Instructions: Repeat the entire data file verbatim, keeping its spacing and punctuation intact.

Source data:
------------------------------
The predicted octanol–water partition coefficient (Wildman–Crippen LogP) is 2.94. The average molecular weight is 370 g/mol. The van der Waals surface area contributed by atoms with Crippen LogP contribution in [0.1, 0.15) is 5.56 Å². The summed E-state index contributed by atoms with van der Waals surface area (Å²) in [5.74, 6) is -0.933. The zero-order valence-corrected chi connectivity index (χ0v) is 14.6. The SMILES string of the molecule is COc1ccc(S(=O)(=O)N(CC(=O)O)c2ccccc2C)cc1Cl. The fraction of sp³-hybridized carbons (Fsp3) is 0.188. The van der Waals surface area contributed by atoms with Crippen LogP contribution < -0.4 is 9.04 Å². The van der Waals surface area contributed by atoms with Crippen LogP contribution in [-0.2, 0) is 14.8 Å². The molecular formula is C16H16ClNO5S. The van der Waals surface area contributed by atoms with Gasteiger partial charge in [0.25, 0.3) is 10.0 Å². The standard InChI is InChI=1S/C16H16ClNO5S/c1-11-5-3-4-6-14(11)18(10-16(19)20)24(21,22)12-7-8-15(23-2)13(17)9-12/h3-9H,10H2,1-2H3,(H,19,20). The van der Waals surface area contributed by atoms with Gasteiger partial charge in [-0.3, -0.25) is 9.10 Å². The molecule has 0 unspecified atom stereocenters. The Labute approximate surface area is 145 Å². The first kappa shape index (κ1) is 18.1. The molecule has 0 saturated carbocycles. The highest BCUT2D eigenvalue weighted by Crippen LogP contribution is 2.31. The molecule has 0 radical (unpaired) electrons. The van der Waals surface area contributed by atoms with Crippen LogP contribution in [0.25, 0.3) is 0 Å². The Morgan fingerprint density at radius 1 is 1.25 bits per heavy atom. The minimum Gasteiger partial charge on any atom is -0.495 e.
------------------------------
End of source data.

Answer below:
The predicted octanol–water partition coefficient (Wildman–Crippen LogP) is 2.94. The average molecular weight is 370 g/mol. The van der Waals surface area contributed by atoms with Crippen LogP contribution in [0.1, 0.15) is 5.56 Å². The summed E-state index contributed by atoms with van der Waals surface area (Å²) in [5.74, 6) is -0.933. The zero-order valence-corrected chi connectivity index (χ0v) is 14.6. The SMILES string of the molecule is COc1ccc(S(=O)(=O)N(CC(=O)O)c2ccccc2C)cc1Cl. The fraction of sp³-hybridized carbons (Fsp3) is 0.188. The van der Waals surface area contributed by atoms with Crippen LogP contribution < -0.4 is 9.04 Å². The van der Waals surface area contributed by atoms with Crippen LogP contribution in [-0.2, 0) is 14.8 Å². The molecular formula is C16H16ClNO5S. The van der Waals surface area contributed by atoms with Gasteiger partial charge in [0.25, 0.3) is 10.0 Å². The standard InChI is InChI=1S/C16H16ClNO5S/c1-11-5-3-4-6-14(11)18(10-16(19)20)24(21,22)12-7-8-15(23-2)13(17)9-12/h3-9H,10H2,1-2H3,(H,19,20). The van der Waals surface area contributed by atoms with Gasteiger partial charge in [-0.3, -0.25) is 9.10 Å². The molecule has 0 unspecified atom stereocenters. The Labute approximate surface area is 145 Å². The first kappa shape index (κ1) is 18.1. The molecule has 0 saturated carbocycles. The highest BCUT2D eigenvalue weighted by Crippen LogP contribution is 2.31. The molecule has 0 radical (unpaired) electrons. The van der Waals surface area contributed by atoms with Crippen LogP contribution in [0.25, 0.3) is 0 Å². The Morgan fingerprint density at radius 1 is 1.25 bits per heavy atom. The minimum Gasteiger partial charge on any atom is -0.495 e.